Furor at farragut
Removal of Douglas firs to improve viewpoint makes waves, and goal of re-establishing stands of ponderosa pines promises more
At Farragut State Park, Jokulhlaup Viewpoint offers visitors sweeping views of Lake Pend Oreille.
Logging last winter “opened up one of the few vistas that the public has at the park,” said Randall Butt, the park’s manager. Without an obstructing curtain of trees, visitors can look out over a panorama that includes Pack Saddle Mountain on the lake’s eastern shoreline and Bernard Peak, a favorite haunt of mountain goats.
But where others see mountains and water, the Kootenai Environmental Alliance sees a three-acre clearcut.
To improve the viewpoint, the hillside below was stripped of trees. Members of the Coeur d’Alene-based environmental group were dismayed to find stumps of 100-year-old Douglas firs in the logged area.
“I thought the filtered view was lovely,” said Janet Torline, KEA’s board president. “You could still see the lake through the trees.”
The tempest over the three-acre logging sale is part of a larger controversy about Douglas fir removal at Farragut. It’s a clash over the types and densities of trees that visitors expect to see in the 4,000-acre park, compared to what park managers say are more natural conditions.
In short, it’s a pine versus fir debate.
Douglas firs dominate Farragut’s waterfront, providing a shady canopy for hikers following a trail along Lake Pend Oreille. The forest is dark and cool, delightful to stroll through on a hot day. But the dense stands of fir are a fairly recent arrival, according to a park resource plan written by University of Idaho foresters a decade ago. In the past, wildfires thinned those sites, burning the firs and leaving open, savannah-like stands of fire-resistant ponderosa pines.
Re-establishing sunlit stands of pines is desirable in 732 acres of Farragut State Park, the resource plan says. A chunk of that acreage lies along the waterfront, stretching northeast from Beaver Bay, a popular swimming area.
“This isn’t a war on Douglas fir,” said Chip Corsi, regional supervisor for the Idaho Department of Fish and Game, which manages portions of the park along with the Idaho Department of Parks and Recreation. “It’s about re-establishing a habitat type.”
After a century of fire suppression, open stands of ponderosa pine are increasingly rare in North Idaho, Corsi said. That limits habitat for certain types of bird species, such as the pygmy nuthatch, he said.
Last winter, Idaho Fish and Game logged 10 acres adjacent to the Jokulhlaup Viewpoint. The work was done in tandem with the parks department’s three-acre logging sale, which was purely an aesthetic project to improve lake views, said Butt, Farragut State Park’s manager. More logging projects could occur along the waterfront, as park managers convert Douglas fir stands back to ponderosa pine.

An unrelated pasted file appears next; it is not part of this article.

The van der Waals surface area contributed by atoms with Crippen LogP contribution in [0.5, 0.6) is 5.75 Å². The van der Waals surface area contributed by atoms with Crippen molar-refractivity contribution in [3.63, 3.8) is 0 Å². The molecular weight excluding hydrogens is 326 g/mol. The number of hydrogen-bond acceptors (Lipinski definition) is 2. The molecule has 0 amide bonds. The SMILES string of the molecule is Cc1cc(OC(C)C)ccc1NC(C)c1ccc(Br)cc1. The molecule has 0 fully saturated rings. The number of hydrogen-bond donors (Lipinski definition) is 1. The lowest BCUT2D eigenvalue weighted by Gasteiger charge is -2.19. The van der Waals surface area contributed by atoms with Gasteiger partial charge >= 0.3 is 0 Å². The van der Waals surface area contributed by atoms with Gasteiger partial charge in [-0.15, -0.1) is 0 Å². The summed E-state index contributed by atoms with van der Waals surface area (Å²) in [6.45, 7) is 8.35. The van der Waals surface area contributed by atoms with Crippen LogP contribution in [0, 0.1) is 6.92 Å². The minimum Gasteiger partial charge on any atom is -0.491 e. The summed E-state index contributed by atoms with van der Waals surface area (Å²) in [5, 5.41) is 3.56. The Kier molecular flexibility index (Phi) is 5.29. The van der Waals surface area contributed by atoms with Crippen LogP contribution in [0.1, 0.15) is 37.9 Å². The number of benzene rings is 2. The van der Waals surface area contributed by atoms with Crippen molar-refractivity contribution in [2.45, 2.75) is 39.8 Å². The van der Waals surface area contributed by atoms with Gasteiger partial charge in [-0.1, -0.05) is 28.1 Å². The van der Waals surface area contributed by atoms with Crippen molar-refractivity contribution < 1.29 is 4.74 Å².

Kootenai Environmental Alliance and a group of neighbors who call themselves Friends of Farragut fiercely oppose those plans.
“We’re very adamant that the lakeshore not be logged,” said Barry Rosenberg, KEA’s former executive director. “They’re just starting to cut. Our intention is to stop them here, to not let them cut further.”
Back in 2003, Rosenberg and others spent eight months on a citizen advisory committee for logging in Farragut. Committee members recommended against logging near the lakeshore, citing the presence of 200-year-old Douglas firs and ponderosa pines in the park as evidence that a mixed forest had thrived there in the past.
Instead, the committee suggested controlled burns along the lakeshore to clear brush. In other parts of Farragut, they recommended leaving trees with diameters of 20 inches or more during thinning projects, so that big trees of all species would be protected.
Rosenberg said last winter’s 10-acre logging project looked suspiciously like a commercially driven operation, with high-value Douglas fir trees targeted for cutting. KEA has filed a series of public information requests with Idaho Fish and Game, asking for information about future logging plans at Farragut and revenue from past sales.
“We are very shocked and quite frankly feeling betrayed,” Rosenberg said. “This isn’t timberland; it’s a park.”
Butt, Farragut’s manager, said park visitors should revisit the logged areas in a few years. Prescribed fires are planned for the sites to mimic the small, creeping fires that historically burned through the area.
In about three years, Butt said the vision behind the logging will become apparent, with open, grassy glades and wider-spaced, healthier trees.
“Right now, we’re in the middle of a remodeling project,” he said.